Clinton voters did not have a single outlet that stood out as their most trusted source. Their trust in national newspapers and public television were nearly equal (more than 60 percent), followed by NPR and CNN at slightly under 60 percent, and MSNBC and regional newspapers at about 50 percent. Twenty percent of Clinton voters trust late-night TV. Less than 20 percent trust the Trump administration, talk radio and Fox News.
This pattern held true for all Americans, regardless of how they voted in the election. Just 39 percent of people who said they trust Fox News also rated their regional newspapers as trustworthy, 36 percent for public television, 35 percent for CNN, 31 percent for national newspapers, 29 percent for MSNBC and 26 percent for NPR. However, those who trusted sources such as CNN or national newspapers tended to also trust other such sources and did not trust Fox News.
Americans have become wary news consumers who distrust each other’s sources of information.
“Americans have become wary news consumers who distrust each other’s sources of information,” said Jill Darling, survey director for the Center for Economic and Social Research. “Fox News is a somewhat unique source in that it is highly trusted by its viewers who appear to almost exclusively depend on it, but it is largely distrusted by people who get their news from a variety of other outlets.”
Last year, 51 percent of Clinton voters and an equal number of Trump voters said they felt their financial situation was the same as a year before. Those numbers have held steady this year.
Looking toward the future, Trump voters in this survey were more optimistic than they were before the election. At that time, 29 percent of them had predicted that they would be better off next year, compared to 48 percent who feel optimistic about their financial future now.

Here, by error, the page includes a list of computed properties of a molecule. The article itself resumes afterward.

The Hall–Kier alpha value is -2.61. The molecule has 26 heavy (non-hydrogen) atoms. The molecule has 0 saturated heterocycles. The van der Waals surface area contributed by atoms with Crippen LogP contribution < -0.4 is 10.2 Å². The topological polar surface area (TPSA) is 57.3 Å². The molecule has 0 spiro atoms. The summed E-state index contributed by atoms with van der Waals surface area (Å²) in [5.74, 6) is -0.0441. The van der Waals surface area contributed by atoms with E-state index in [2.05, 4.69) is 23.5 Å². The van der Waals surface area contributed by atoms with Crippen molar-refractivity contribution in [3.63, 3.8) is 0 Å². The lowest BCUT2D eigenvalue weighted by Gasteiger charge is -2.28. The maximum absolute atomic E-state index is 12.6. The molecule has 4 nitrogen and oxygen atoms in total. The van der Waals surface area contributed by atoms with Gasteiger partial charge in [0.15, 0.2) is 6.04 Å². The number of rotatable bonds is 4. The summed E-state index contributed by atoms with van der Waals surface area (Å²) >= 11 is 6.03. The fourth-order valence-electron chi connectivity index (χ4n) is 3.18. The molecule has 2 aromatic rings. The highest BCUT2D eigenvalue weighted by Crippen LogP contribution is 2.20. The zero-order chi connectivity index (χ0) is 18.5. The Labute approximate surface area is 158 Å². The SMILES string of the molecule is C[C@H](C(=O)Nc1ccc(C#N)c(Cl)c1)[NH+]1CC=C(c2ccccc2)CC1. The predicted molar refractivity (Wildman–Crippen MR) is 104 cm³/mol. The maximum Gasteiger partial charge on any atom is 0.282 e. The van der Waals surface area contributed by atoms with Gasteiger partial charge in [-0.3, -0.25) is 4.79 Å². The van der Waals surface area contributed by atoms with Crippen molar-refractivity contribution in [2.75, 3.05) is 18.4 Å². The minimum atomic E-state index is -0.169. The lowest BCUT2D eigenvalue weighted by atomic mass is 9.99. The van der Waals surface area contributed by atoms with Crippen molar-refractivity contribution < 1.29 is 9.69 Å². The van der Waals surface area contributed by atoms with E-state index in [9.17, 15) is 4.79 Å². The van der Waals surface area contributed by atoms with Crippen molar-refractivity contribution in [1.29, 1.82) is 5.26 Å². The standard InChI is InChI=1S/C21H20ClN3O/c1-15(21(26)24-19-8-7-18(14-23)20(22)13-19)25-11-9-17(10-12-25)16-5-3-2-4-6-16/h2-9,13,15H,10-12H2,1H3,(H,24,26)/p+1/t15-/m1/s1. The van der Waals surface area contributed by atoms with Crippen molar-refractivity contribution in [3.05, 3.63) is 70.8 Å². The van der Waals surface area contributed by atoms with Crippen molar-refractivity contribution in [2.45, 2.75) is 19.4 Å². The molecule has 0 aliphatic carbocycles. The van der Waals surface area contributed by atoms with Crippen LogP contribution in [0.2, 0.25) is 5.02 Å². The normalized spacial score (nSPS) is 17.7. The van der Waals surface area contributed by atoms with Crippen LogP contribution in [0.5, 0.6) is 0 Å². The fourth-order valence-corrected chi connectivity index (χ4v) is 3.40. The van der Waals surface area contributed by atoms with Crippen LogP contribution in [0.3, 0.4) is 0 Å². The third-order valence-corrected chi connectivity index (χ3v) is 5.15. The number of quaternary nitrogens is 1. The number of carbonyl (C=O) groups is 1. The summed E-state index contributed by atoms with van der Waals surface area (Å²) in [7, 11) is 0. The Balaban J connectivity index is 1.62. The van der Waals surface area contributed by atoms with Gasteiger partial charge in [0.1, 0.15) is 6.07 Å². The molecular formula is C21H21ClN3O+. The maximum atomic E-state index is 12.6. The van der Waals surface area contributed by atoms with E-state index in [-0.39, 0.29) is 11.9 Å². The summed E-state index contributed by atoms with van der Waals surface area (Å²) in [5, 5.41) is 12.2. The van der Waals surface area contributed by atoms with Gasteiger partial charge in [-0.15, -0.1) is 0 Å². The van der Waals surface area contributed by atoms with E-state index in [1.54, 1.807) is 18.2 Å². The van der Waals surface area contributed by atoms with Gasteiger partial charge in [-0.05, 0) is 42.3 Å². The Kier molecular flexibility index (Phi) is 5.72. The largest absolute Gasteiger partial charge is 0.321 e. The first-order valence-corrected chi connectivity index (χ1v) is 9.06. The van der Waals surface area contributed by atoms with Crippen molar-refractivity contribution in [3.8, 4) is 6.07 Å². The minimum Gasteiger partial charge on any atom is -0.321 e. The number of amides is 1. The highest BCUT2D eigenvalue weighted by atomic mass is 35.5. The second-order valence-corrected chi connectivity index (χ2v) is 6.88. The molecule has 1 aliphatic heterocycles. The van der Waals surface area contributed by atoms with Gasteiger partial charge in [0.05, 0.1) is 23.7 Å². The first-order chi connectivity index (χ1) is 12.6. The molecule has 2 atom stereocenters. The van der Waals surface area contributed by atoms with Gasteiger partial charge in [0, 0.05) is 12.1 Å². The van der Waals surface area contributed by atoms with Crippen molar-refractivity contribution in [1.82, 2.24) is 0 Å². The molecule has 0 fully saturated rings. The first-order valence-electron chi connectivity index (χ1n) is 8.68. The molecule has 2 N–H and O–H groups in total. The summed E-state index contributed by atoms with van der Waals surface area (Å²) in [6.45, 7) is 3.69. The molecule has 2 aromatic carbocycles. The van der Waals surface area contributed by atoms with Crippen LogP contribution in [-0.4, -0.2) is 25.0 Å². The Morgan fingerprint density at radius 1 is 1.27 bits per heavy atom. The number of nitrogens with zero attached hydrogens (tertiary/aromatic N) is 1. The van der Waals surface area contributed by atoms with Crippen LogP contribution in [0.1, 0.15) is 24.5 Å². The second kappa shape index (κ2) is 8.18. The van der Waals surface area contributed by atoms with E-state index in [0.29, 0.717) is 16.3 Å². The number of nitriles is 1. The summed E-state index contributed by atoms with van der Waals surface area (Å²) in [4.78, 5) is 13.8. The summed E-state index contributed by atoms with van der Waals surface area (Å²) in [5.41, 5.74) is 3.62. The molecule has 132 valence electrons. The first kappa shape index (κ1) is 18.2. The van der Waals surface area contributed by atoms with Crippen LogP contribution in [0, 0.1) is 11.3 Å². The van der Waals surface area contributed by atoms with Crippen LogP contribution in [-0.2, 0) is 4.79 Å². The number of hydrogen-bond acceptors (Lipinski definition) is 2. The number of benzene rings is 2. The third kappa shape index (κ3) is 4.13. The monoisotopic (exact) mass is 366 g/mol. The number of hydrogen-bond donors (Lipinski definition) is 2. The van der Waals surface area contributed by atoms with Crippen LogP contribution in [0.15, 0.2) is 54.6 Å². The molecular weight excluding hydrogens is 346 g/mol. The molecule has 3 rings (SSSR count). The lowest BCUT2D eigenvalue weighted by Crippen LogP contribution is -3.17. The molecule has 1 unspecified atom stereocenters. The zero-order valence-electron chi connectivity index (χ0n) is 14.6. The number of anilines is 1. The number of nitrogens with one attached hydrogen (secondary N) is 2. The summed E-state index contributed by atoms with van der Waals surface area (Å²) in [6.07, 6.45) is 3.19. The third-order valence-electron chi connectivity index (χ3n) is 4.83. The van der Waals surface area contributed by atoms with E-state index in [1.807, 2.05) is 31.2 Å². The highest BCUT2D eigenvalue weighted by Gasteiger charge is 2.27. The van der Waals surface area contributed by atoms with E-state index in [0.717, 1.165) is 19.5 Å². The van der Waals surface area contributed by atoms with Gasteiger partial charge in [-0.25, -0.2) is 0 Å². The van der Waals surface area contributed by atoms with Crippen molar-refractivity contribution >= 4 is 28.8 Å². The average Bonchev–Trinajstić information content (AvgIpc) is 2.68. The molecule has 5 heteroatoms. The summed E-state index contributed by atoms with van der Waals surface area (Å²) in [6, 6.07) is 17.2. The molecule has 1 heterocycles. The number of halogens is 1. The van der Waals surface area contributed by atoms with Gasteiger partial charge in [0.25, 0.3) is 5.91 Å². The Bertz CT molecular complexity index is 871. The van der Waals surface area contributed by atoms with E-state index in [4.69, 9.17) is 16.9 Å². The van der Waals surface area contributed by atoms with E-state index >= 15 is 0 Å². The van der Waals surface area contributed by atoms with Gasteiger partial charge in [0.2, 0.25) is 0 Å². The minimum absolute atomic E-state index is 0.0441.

Thirty-two percent of Clinton voters in the latest survey said they believe that their finances are improving, up 2 points from a year ago. Seventeen percent this year believe their finances are worsening, down 2 points from last year.
The USC Dornsife/L.A. Times poll is a partnership between the Los Angeles Times, as well as the Unruh Institute of Politics and the Center for Economic and Social Research, both at USC Dornsife.
For the USC Dornsife/L.A. Times poll, the Center for Economic and Social Research surveyed 3039 adult Americans, of whom 2,584 reported that they voted in the 2016 election. The survey was conducted in a national probability-based internet panel March 12-25 and April 1-30.
The survey results were weighted to match demographic characteristics such as race and gender, from the U.S. Census Current Population Survey and weighted to match the population distribution by location in order to ensure the correct balance between residents of urban and rural Zip codes.
For some measures, panel members responded before the election and again in January. The poll tracks changes over time among the panel members, culminating in their responses to questions asked in April, close to the end of the first 100 days of Trump’s presidency. The margin of error is plus/minus 2 percent.